Oliver v. SD-3C

Summarized by:

  • Court: 9th Circuit Court of Appeals Archives
  • Area(s) of Law: Corporations
  • Date Filed: 05-14-2014
  • Case #: 12-16421
  • Judge(s)/Court Below: Circuit Judge Paez for the Court; Circuit Judge Gould and District Judge Ezra
  • Full Text Opinion

When seeking injunctive relief pursuant to federal antitrust laws, section 16 of the Clayton Act governs. To determine whether the complaint is filed in a timely manner, the equitable defense of laches applies, subject to both the continuous violations and speculative damages exceptions.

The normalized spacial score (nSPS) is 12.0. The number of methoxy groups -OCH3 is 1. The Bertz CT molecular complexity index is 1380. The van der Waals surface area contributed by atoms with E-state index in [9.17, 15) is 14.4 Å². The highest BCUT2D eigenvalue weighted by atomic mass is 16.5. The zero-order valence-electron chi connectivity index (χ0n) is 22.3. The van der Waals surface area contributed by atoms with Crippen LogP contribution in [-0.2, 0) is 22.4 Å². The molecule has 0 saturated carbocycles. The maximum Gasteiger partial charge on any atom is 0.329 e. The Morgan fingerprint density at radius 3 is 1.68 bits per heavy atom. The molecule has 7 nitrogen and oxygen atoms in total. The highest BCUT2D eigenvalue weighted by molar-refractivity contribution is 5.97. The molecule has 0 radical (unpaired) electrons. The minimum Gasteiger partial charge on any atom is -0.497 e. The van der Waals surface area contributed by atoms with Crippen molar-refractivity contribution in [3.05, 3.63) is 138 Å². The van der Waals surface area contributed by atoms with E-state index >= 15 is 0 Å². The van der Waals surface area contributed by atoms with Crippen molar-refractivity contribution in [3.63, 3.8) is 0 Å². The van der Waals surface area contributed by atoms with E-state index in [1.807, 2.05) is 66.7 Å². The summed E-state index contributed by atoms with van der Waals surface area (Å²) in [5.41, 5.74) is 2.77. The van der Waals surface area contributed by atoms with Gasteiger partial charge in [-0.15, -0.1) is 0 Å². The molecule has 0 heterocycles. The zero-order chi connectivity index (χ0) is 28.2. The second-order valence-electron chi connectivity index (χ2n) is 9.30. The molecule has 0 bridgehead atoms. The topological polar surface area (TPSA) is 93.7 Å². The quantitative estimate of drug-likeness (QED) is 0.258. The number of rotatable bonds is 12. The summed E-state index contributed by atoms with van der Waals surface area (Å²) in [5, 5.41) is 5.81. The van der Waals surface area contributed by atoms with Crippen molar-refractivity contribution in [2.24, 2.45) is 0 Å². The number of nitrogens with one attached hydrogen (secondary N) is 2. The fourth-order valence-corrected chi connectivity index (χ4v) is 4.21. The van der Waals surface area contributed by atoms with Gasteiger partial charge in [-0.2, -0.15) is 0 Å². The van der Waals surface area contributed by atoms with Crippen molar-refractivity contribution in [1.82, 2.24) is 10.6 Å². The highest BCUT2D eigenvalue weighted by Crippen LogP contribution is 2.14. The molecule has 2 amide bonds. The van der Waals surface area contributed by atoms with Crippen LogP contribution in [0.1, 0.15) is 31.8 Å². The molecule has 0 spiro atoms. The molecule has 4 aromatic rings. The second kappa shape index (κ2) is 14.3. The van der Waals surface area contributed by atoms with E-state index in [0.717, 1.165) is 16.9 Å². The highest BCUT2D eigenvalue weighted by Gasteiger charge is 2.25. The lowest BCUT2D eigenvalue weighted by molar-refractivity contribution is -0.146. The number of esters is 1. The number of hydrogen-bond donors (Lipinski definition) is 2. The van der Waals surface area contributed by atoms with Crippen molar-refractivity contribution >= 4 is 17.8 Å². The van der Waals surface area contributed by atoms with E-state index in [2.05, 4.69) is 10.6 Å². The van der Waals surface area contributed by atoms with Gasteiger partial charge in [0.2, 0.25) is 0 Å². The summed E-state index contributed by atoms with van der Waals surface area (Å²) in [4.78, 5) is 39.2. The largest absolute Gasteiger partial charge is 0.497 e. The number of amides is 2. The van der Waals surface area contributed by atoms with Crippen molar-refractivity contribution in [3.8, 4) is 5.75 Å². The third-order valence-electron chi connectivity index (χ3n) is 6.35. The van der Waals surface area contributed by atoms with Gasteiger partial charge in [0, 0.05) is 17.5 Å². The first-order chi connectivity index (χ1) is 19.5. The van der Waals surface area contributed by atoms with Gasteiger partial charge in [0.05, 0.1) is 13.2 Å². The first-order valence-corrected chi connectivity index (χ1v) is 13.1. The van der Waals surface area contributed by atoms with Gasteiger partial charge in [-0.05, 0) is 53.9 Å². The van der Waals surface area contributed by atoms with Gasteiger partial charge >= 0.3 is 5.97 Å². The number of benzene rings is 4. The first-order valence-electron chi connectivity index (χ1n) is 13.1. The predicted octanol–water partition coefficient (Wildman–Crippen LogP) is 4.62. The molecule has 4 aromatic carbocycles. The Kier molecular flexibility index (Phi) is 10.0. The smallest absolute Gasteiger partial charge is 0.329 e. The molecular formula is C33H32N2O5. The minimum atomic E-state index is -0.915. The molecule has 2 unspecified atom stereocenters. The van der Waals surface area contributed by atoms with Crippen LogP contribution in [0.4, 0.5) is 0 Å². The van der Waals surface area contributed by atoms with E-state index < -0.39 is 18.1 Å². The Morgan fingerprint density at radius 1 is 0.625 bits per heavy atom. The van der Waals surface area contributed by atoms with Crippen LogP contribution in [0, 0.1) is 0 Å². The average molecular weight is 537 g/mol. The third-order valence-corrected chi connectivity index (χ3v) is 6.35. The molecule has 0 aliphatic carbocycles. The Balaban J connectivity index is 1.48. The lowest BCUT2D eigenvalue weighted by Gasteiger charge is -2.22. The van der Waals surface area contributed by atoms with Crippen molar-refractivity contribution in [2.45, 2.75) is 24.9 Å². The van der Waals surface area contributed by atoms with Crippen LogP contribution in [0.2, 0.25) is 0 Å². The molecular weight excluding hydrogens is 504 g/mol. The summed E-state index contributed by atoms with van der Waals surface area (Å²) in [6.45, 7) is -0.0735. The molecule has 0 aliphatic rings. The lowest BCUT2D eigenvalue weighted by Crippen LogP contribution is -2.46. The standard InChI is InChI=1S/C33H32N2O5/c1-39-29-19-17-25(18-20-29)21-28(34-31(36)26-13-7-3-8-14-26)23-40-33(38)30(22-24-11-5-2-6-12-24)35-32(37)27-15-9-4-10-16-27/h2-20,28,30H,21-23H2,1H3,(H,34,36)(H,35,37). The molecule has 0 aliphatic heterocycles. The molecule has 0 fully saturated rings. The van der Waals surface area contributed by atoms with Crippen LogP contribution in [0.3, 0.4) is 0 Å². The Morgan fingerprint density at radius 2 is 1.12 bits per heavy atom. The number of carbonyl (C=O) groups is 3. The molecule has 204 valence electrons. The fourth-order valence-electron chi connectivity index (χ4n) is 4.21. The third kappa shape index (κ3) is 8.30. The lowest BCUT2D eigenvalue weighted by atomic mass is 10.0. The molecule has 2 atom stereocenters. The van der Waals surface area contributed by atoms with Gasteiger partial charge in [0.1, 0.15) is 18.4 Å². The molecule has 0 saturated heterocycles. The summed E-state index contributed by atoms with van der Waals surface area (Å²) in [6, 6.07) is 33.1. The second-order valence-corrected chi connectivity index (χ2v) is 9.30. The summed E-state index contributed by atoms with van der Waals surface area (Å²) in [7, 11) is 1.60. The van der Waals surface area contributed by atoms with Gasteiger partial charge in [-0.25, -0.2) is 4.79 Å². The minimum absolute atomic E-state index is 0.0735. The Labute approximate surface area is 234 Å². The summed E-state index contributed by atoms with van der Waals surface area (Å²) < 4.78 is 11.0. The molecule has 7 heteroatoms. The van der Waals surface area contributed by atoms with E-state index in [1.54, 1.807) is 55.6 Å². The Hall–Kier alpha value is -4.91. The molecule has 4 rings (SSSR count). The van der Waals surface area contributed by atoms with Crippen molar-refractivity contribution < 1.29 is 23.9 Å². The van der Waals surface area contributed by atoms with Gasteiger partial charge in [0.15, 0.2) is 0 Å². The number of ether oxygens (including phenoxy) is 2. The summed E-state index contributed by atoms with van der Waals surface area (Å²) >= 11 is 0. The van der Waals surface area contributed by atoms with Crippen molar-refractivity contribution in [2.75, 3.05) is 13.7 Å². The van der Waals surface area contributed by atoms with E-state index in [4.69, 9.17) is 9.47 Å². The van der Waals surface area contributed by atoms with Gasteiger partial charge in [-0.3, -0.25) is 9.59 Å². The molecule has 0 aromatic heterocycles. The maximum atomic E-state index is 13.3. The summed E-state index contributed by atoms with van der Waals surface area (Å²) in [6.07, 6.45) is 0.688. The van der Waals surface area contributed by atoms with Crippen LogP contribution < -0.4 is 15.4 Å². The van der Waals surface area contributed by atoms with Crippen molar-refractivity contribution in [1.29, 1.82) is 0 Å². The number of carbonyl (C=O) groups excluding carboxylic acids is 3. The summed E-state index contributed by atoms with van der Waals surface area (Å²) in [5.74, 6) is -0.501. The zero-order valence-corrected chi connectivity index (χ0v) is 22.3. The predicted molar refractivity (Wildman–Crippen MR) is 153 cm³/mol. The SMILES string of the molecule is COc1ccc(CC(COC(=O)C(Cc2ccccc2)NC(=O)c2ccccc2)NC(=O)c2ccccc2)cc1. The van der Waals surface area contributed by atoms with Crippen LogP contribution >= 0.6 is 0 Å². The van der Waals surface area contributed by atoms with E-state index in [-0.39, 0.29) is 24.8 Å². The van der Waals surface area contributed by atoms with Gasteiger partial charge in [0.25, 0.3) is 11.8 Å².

In 1999, Panasonic Corp. and other defendants (“defendants”) established the SD Group to further the use and sale of SD cards. A license was created that imposed a six percent royalty on “manufacturers who were not members of SD group.” One license provision allowed the defendants to use “the fair market price” to determine the standard for royalties. In 2011, Oliver and other plaintiffs (“plaintiffs”) sought an injunction pursuant to section 16 of the Clayton Act and California’s Cartwright Act, alleging that the defendants violated federal and state antitrust laws by intentionally engaging in price-fixing of SD cards. The district court dismissed the federal and state law claims, holding that section 4B of the Clayton Act set a four-year statute of limitations; therefore, the plaintiffs’ claim for injunctive relief was time barred. On review, the Ninth Circuit distinguished Samsung Electronics Co. v. Panasonic Corp., because there is no time limitation for injunctive relief sought under section 16 of the Clayton Act. This makes the plaintiffs’ federal antitrust claim subject to the equitable defense of laches not the four-year statute of limitations under section 4B. The panel determined that the continuous violations exception and the speculative damages exception applied when calculating the laches time period. Furthermore, the panel held that the district court erred in dismissing the plaintiffs’ antitrust claim under the Cartwright Act of California law. On remand, Aryeh v. Canon Bus. Solutions, Inc. should govern in determining whether the plaintiffs’ claim is timely. REVERSED and REMANDED.

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